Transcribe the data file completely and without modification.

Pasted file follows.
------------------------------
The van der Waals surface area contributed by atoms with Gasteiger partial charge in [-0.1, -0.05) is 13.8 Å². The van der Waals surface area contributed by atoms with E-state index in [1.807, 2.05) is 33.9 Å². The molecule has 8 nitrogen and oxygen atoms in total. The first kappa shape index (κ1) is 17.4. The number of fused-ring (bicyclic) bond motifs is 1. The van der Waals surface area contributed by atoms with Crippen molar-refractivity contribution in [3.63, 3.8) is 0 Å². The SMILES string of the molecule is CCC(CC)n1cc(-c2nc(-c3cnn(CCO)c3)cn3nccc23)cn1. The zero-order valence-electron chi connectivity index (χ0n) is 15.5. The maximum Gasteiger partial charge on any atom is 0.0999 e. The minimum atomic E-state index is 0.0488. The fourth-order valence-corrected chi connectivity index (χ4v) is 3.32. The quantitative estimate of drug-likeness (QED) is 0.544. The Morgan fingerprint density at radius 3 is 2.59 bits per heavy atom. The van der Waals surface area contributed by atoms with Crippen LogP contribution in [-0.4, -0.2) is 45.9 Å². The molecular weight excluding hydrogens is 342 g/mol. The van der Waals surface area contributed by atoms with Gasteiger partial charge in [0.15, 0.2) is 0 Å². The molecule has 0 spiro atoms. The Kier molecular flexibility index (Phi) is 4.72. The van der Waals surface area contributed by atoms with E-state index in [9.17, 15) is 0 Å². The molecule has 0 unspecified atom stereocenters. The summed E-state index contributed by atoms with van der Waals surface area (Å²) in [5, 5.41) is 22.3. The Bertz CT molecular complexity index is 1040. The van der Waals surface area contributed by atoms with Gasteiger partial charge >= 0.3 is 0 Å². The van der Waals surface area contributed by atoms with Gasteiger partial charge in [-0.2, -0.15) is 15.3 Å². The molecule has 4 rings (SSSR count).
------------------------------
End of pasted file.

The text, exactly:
The van der Waals surface area contributed by atoms with Gasteiger partial charge in [-0.1, -0.05) is 13.8 Å². The van der Waals surface area contributed by atoms with E-state index in [1.807, 2.05) is 33.9 Å². The molecule has 8 nitrogen and oxygen atoms in total. The first kappa shape index (κ1) is 17.4. The number of fused-ring (bicyclic) bond motifs is 1. The van der Waals surface area contributed by atoms with Crippen molar-refractivity contribution in [3.63, 3.8) is 0 Å². The SMILES string of the molecule is CCC(CC)n1cc(-c2nc(-c3cnn(CCO)c3)cn3nccc23)cn1. The zero-order valence-electron chi connectivity index (χ0n) is 15.5. The maximum Gasteiger partial charge on any atom is 0.0999 e. The minimum atomic E-state index is 0.0488. The fourth-order valence-corrected chi connectivity index (χ4v) is 3.32. The quantitative estimate of drug-likeness (QED) is 0.544. The Morgan fingerprint density at radius 3 is 2.59 bits per heavy atom. The van der Waals surface area contributed by atoms with Crippen LogP contribution in [-0.4, -0.2) is 45.9 Å². The molecular weight excluding hydrogens is 342 g/mol. The van der Waals surface area contributed by atoms with Gasteiger partial charge in [0.15, 0.2) is 0 Å². The molecule has 0 spiro atoms. The Kier molecular flexibility index (Phi) is 4.72. The van der Waals surface area contributed by atoms with E-state index in [9.17, 15) is 0 Å². The molecule has 0 unspecified atom stereocenters. The summed E-state index contributed by atoms with van der Waals surface area (Å²) in [5, 5.41) is 22.3. The Bertz CT molecular complexity index is 1040. The van der Waals surface area contributed by atoms with Gasteiger partial charge >= 0.3 is 0 Å². The van der Waals surface area contributed by atoms with Gasteiger partial charge in [-0.2, -0.15) is 15.3 Å². The molecule has 4 rings (SSSR count).